Fitness mantra on wheels: Pedal your way to a healthy living
Cycling is a healthy habit and regular cycling has many benefits including a healthy heart, fit muscles, better metabolism and more. As France's most popular cycling race draws to a close, we tell you all the benefits of pedalling away.health and fitness Updated: Jul 21, 2015 10:28 IST
As one of the most popular bicycling races held in France draws to a close, we speak to experts about the health benefits of the old-fashioned fitness option.
Cycling is considered one of the healthiest habits an individual can cultivate, according to many fitness experts. “It is one of the easiest ways to exercise. One can go cycling anytime and anywhere, regardless of the weather condition,” says Dr Anil Ballani, consulting physician, Hinduja Healthcare Surgical, Khar (W). It also proves to be highly functional, as a pocket-friendly and a green means of transport.
With the ongoing annual cycling event, Tour De France, making headlines, interest in cycling is at an all-time high. Here, fitness specialists go a step further to reiterate some serious advantages of the activity.
Benefits of cycling
* It is good for the heart. Riding the two-wheeler for approximately 30km per week reduces the risk of contracting coronary diseases by 50%.
* It is good for your muscles. Cycling tones the body and assists in building muscle.
* Cycling helps develop stamina and improve metabolism.
* It increases your lifespan, and has, for long, been associated with increased ‘life-years’.
* Brisk cycling for an hour can help burn roughly 450 calories. On the other hand, a steady pace can lead to burning 300 calories.
* It is beneficial for joint mobility, especially for the hip and knee joints.
* Regularly cycling also acts as a stress buster.
* It can also help fight depression.
* It strengthens your immune system and helps prevent infections.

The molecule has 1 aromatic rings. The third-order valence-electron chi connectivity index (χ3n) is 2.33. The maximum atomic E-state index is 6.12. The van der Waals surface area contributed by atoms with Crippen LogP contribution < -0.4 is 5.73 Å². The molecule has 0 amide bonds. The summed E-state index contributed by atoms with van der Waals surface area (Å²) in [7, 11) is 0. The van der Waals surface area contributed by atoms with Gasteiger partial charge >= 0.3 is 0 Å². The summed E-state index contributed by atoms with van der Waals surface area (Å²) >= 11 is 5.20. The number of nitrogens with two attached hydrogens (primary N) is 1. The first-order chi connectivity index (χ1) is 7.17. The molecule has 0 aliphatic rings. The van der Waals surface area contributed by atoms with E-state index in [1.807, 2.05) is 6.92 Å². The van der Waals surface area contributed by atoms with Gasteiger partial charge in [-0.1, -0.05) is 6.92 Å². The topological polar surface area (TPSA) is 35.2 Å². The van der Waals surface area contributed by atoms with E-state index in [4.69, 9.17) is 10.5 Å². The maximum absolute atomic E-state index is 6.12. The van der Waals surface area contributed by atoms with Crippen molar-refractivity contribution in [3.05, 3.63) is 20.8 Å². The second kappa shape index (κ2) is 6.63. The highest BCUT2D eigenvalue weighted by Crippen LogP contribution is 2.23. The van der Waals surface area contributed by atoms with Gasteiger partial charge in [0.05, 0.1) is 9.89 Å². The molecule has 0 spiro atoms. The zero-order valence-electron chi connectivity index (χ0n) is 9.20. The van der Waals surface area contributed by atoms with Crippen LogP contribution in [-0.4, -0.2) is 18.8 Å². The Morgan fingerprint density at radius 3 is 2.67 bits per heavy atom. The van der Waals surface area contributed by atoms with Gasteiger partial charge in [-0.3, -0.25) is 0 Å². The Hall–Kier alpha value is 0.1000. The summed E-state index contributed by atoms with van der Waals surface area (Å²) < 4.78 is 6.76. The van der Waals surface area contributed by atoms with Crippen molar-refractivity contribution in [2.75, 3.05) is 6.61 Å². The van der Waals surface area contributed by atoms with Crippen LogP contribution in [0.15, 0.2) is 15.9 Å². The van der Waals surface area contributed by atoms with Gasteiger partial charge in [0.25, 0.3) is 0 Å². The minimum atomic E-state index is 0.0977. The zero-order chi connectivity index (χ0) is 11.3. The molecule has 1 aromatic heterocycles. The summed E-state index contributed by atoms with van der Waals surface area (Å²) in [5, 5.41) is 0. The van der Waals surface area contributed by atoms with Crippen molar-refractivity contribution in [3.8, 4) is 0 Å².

Indoor cycling versus outdoor cycling
In a city like Mumbai, cycling also means getting out on those crowded roads, and involves dealing with the humidity, pollution and traffic. One tends to wonder then whether indoor cycling is a better option, and an equally efficient substitute. But apparently it is not.
As a matter of fact, experts go as far as to say that indoor cycling is only recommended for people with problems of imbalance, vertigo and vision.
“Outdoor cycling helps one’s coordination skills much better than static cycling can. Exposure to sunlight is also good for general health as nowadays, most people in cities are tested positive for Vitamin D deficiency,” says Dr Vivek Allahbadia, a consulting orthopaedic and joint surgeon.
Outdoor exercise also tends to be more strenuous than the indoor version. Studies that have compared the exertion of running on a treadmill with that of running outside, have found that treadmill runners spent less energy to cover the same distance as did those striding outside.
This is because most indoor exercisers tend to face no wind resistance or changes in terrain. The same dynamic has been shown to apply to cycling, where wind drag can result in much greater energy demands, during 40km of outdoor cycling than the same distance on a stationary bike.
Although recreational cycling is considered beneficial, it is only so when done for at least three hours a week or 32km per week. Open-air cycling gives one a sense of well-being. Additionally, if people change their cycling routes regularly, then it breaks the monotony of their daily routine as well.
“I still have fond memories of cycling to my school as a kid. It continues to be one of the most thrilling activities for me. I find the Borivali National Park a very calming place to go to for cycling. Recently, I visited the Lakshadweep Islands, where I cycled at the Kavarati beach. It was one of the most pleasant experiences of my life. I would definitely recommend recreational cycling to all,” says Richa Sony, actor.
Negative effects of cycling
There are no major negative effects of cycling. However, in rare cases, it may cause angina. Hence, those with delicate health conditions should always take the advice of their doctors before taking up cycling. If cycling is not done in a gradual manner, it can worsen arthritis.
Cycling and diabetes
A large-scale research carried out in Finland found that people who cycled for more than 30 minutes per day had a 40% lower risk of developing diabetes. Experts agree that cycling does help in controlling diabetes, as any form of intense cardio-exercise works like insulin when it comes to reducing blood sugar levels. However, if diabetics do not complement their cycling lifestyle with a good diet plan, it can cause havoc.
With inputs from Dr Anil Ballani, consulting physician, Hinduja Healthcare Surgical, Khar (W), Dr Manoj Chadha, consulting diabetologist and endocrinologist, Hinduja Healthcare Surgical, Khar (W) and Dr Vivek Allahbadia, consulting orthopedic and joint surgeon.